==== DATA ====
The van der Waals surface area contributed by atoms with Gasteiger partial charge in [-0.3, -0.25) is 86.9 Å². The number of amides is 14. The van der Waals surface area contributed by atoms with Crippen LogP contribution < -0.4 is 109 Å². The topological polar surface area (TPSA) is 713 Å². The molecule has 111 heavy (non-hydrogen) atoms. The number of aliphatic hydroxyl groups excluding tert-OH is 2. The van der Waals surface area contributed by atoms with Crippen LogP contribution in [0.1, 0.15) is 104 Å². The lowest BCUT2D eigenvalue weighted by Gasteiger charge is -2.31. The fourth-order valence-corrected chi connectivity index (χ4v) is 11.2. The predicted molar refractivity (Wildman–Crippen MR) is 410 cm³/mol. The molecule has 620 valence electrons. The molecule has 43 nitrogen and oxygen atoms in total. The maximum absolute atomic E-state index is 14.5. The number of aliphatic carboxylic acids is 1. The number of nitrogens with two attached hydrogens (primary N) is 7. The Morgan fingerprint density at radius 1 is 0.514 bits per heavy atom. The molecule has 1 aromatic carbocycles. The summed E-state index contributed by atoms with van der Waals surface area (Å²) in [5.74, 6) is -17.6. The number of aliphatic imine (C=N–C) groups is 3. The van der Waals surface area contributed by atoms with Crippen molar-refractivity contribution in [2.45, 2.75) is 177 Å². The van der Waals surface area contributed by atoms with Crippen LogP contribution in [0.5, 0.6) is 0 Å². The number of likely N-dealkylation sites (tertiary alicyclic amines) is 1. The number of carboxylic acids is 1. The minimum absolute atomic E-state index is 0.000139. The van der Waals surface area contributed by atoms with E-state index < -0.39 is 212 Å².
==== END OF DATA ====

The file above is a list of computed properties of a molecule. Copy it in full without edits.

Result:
The van der Waals surface area contributed by atoms with Gasteiger partial charge in [-0.3, -0.25) is 86.9 Å². The number of amides is 14. The van der Waals surface area contributed by atoms with Crippen LogP contribution < -0.4 is 109 Å². The topological polar surface area (TPSA) is 713 Å². The molecule has 111 heavy (non-hydrogen) atoms. The number of aliphatic hydroxyl groups excluding tert-OH is 2. The van der Waals surface area contributed by atoms with Crippen LogP contribution in [0.1, 0.15) is 104 Å². The lowest BCUT2D eigenvalue weighted by Gasteiger charge is -2.31. The fourth-order valence-corrected chi connectivity index (χ4v) is 11.2. The predicted molar refractivity (Wildman–Crippen MR) is 410 cm³/mol. The molecule has 620 valence electrons. The molecule has 43 nitrogen and oxygen atoms in total. The maximum absolute atomic E-state index is 14.5. The number of aliphatic carboxylic acids is 1. The number of nitrogens with two attached hydrogens (primary N) is 7. The Morgan fingerprint density at radius 1 is 0.514 bits per heavy atom. The molecule has 1 aromatic carbocycles. The summed E-state index contributed by atoms with van der Waals surface area (Å²) in [5.74, 6) is -17.6. The number of aliphatic imine (C=N–C) groups is 3. The van der Waals surface area contributed by atoms with Crippen molar-refractivity contribution in [2.45, 2.75) is 177 Å². The van der Waals surface area contributed by atoms with Crippen LogP contribution in [0.5, 0.6) is 0 Å². The number of likely N-dealkylation sites (tertiary alicyclic amines) is 1. The number of carboxylic acids is 1. The minimum absolute atomic E-state index is 0.000139. The van der Waals surface area contributed by atoms with E-state index < -0.39 is 212 Å².